The Beauty Myth and Vagina author Naomi Wolf is not sure about this Edward Snowden character. "I hate to do this but I feel obligated to share, as the story unfolds, my creeping concern that the NSA leaker is not who he purports to be, and that the motivations involved in the story may be more complex than they appear to be," the political and intellectual firebrand writes in a Facebook note today, as noted by Gawker. Before she gets to the evidence, though, she warns that her thoughts are nothing against the Guardian, which may have been duped: "It is just to raise some cautions as the story unfolds, and to raise some questions about how it is unfolding, based on my experience with high-level political messaging." Just saying!
Wolf begins by wondering about the neatness of Snowden's plan:
He is super-organized, for a whistleblower, in terms of what candidates, the White House, the State Dept. et al call ‘message discipline.’ He insisted on publishing a power point in the newspapers that ran his initial revelations. I gather that he arranged for a talented filmmaker to shoot the Greenwald interview. These two steps — which are evidence of great media training, really ‘PR 101″ — are virtually never done (to my great distress) by other whistleblowers, or by progressive activists involved in breaking news, or by real courageous people who are under stress and getting the word out. They are always done, though, by high-level political surrogates.
And that he's too well-spoken:
He is not struggling for words, or thinking hard, as even bright, articulate whistleblowers under stress will do. Rather he appears to be transmitting whole paragraphs smoothly, without stumbling.
It's also crazy, she claims, that he acknowledged the potential consequences of his actions:
... in my experience, real whistleblowers are completely focused on their act of public service and trying to manage the jeopardy to themselves and their loved ones; they don’t tend ever to call attention to their own self-sacrifice. That is why they are heroes, among other reasons. But a police state would like us all to think about everything we would lose by standing up against it.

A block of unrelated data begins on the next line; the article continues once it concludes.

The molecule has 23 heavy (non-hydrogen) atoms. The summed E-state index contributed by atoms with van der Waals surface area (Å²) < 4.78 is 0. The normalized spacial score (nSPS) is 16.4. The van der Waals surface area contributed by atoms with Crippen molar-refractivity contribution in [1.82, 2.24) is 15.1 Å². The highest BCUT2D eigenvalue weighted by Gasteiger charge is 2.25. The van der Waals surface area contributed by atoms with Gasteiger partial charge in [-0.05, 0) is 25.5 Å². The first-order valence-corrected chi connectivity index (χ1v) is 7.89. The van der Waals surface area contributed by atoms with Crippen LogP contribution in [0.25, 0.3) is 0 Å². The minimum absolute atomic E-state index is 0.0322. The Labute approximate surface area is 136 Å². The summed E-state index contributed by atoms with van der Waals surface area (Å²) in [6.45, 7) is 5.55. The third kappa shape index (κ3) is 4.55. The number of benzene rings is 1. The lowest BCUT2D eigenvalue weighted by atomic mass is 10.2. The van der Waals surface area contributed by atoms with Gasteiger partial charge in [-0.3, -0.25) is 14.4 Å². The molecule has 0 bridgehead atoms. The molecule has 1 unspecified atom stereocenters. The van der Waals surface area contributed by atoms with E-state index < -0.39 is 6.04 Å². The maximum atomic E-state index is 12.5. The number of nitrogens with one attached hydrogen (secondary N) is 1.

Snowden's acrobatic girlfriend also smells funny to Wolf:
In stories that intelligence services are advancing (I would call the prostitutes-with-the-secret-service such a story), there are great sexy or sex-related mediagenic visuals that keep being dropped in, to keep media focus on the issue. That very pretty pole-dancing Facebooking girlfriend who appeared for, well, no reason in the media coverage…and who keeps leaking commentary, so her picture can be recycled in the press…really, she happens to pole-dance? Dan Ellsberg’s wife was and is very beautiful and doubtless a good dancer but somehow she took a statelier role as his news story unfolded…
"From the standpoint of the police state and its interests," she concludes, "why have a giant Big Brother apparatus spying on us at all times unless we know about it?" There's much more here, unless the Man gets to it first.